Why is my A/C not blowing cold?

A failed air conditioner is as bad as—or maybe worse than—a dead hot water heater in the winter. No one likes to sit in a sauna on wheels, just like no one enjoys frigid showers. But A/C units do malfunction, so let’s review what can cause a failure, how to have it fixed, and how to reduce the chances of your A/C conking out in the first place. 

Your vehicle’s air conditioner in a nutshell 

In gas-powered vehicles, the engine powers the A/C, which uses an evaporator, compressor, and condenser plus two other components depending on your vehicle: either an expansion valve and receiver/dryer or an accumulator and orifice tube. 

These components circulate a refrigerant through a closed system. It absorbs heat and returns the cooled air to the car cabin. 

Before you take your car in for servicing, ensure you test your A/C while driving. A common misconception is that you can cool down your cabin simply by turning the car on, when you actually need to drive to fully power up your A/C and get that cooler air circulating. 

A/C refrigerant leak 

Refrigerant circulates through your A/C system, expanding into a gas and contracting into a fluid as it removes heat and humidity from the cabin. In its gaseous state, it can leak through the smallest cracks in the system without you noticing. As a fluid, refrigerant can look oily, so look for oily patches around the air conditioner. 

A loud, continuous clicking sound when the A/C is running could be an alert that you have a refrigerant leak. Without the correct refrigerant levels, the A/C can’t function correctly. 

Your vehicle’s evaporator coil 

The evaporator coil is a set of pipes over which air is blown to cool. These pipes are filled with refrigerant, which changes from liquid to gas as it absorbs the heat from the air. Warm air blowing out the vents can signal a problem here. 

Clogged condenser 

To cool the refrigerant again, the A/C system passes it over another set of coils called the condenser. As its name implies, it condenses the gaseous refrigerant back into its liquid state.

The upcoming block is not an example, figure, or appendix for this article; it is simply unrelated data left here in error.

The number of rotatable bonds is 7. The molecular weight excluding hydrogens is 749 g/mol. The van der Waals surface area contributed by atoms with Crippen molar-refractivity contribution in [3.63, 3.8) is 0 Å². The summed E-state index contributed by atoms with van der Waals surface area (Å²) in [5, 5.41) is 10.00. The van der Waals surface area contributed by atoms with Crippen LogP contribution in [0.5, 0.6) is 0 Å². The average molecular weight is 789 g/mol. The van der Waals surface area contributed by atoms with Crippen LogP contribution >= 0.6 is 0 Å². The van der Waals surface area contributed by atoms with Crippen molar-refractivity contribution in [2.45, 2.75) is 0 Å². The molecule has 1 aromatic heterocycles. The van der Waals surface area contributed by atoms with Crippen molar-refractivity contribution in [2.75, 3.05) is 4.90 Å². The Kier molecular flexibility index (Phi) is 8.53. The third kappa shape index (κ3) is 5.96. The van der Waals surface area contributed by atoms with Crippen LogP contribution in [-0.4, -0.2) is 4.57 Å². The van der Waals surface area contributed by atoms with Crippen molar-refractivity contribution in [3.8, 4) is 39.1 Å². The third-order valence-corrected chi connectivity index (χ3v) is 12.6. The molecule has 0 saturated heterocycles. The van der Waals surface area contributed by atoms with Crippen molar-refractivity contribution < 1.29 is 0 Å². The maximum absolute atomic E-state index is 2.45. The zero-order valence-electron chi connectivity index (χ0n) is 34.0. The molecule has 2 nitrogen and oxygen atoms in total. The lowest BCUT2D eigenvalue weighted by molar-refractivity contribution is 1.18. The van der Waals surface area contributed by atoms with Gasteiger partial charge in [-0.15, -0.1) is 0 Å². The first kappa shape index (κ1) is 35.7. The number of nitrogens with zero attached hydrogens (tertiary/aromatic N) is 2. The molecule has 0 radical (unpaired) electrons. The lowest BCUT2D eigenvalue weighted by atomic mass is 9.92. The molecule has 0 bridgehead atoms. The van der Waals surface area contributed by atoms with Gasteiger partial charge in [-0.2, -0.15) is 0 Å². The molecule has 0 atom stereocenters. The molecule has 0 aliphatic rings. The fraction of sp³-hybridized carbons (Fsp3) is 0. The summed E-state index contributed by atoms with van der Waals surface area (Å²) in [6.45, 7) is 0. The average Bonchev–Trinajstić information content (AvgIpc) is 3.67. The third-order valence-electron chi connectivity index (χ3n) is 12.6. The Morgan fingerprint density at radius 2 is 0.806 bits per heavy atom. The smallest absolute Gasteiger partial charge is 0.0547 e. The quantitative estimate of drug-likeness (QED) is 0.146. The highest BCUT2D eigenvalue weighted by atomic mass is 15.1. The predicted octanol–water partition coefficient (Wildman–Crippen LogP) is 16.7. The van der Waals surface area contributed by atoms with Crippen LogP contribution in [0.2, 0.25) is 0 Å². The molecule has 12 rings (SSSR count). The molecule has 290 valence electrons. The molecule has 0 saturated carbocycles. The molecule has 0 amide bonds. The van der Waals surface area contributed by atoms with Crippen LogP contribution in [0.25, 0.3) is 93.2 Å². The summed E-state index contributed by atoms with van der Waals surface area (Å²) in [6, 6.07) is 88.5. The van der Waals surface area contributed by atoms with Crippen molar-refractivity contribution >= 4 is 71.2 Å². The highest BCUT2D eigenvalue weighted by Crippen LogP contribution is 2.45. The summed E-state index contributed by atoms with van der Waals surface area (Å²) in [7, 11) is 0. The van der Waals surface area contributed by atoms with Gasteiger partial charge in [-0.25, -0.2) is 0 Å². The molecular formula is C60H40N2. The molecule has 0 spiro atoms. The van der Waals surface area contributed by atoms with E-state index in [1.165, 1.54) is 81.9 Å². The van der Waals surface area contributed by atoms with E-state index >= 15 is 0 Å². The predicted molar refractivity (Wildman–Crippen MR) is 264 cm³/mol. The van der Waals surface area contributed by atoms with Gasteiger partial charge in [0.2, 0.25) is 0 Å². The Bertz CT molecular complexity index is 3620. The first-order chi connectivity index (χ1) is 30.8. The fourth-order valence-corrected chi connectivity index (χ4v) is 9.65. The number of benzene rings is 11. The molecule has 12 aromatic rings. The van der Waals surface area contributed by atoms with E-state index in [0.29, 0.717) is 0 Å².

A clogged condenser can’t cool the refrigerant, preventing it from absorbing heat from the vehicle cabin. 

Your hint for this problem is a rattling noise when you turn on the A/C. You may be able to remove accumulated debris from the condenser yourself—you’ll find it between the radiator and front grille. 

Broken compressor 

The compressor acts as a bridge between the evaporator and condenser by taking the refrigerant in its low-pressure gaseous state and compressing it into high-pressure gas. You’ll find it in front of the engine. If it breaks down, the refrigerant can’t reach the condenser to be cooled. 

Signs you have a broken compressor include warm or hot air blowing into the cabin and unusual noises when you turn on the A/C. 

Electrical system issues 

If the A/C components are all in good condition, an electrical issue – such as a frayed wire or blown fuse – may be causing the hot air, or the A/C system might need to be recharged. Although you can recharge your A/C at home, it requires purchasing specialized equipment. It’s also not a procedure for the beginner DIYer or for someone who simply wants to save a few dollars. 

Keep in mind A/C systems made before 1995 typically can’t be recharged. 

How can I maintain my car’s A/C? 

To avoid expensive repairs, you can help your A/C stay in good condition with these tips. 

Pay attention to the settings on your thermostat. Especially hot temperatures are not a time to crank up the A/C by setting it to 20˚C. Instead, aim for “comfortably warm,” such as 23.5˚C. This will let you stay cool and save your A/C the excessive work associated with trying to reduce interior temperatures to half of what they are outside. 

Whatever the weather, run your A/C on defrost mode for 10 minutes each week throughout the year on the coolest setting, with the fan at maximum speed. This will help maintain gas pressure and keep the compressor running well. 

Owners of gas-powered vehicles shouldn’t pre-cool their car: the A/C operates at maximum efficiency while you’re driving. To avoid getting into an oven when you first set out, open all the car doors and turn on the fan. This will get the super-hot air out and the air circulating. Turn on the A/C once you’re driving. 

If you drive an electric vehicle, we advise pre-cooling it while it’s charging, because this will help with battery efficiency. You’ll also save valuable battery energy for the road. 

Clean or replace the cabin air filter at least once every 12 to 24 months (12 to 18 months for an EV). 

Pay attention to any changes in your A/C system, including strange noises, smells, or warm air. If you notice any problems, drop by your local NAPA AUTOPRO service centre for expert advice. To learn more about recharging your air conditioner, read this

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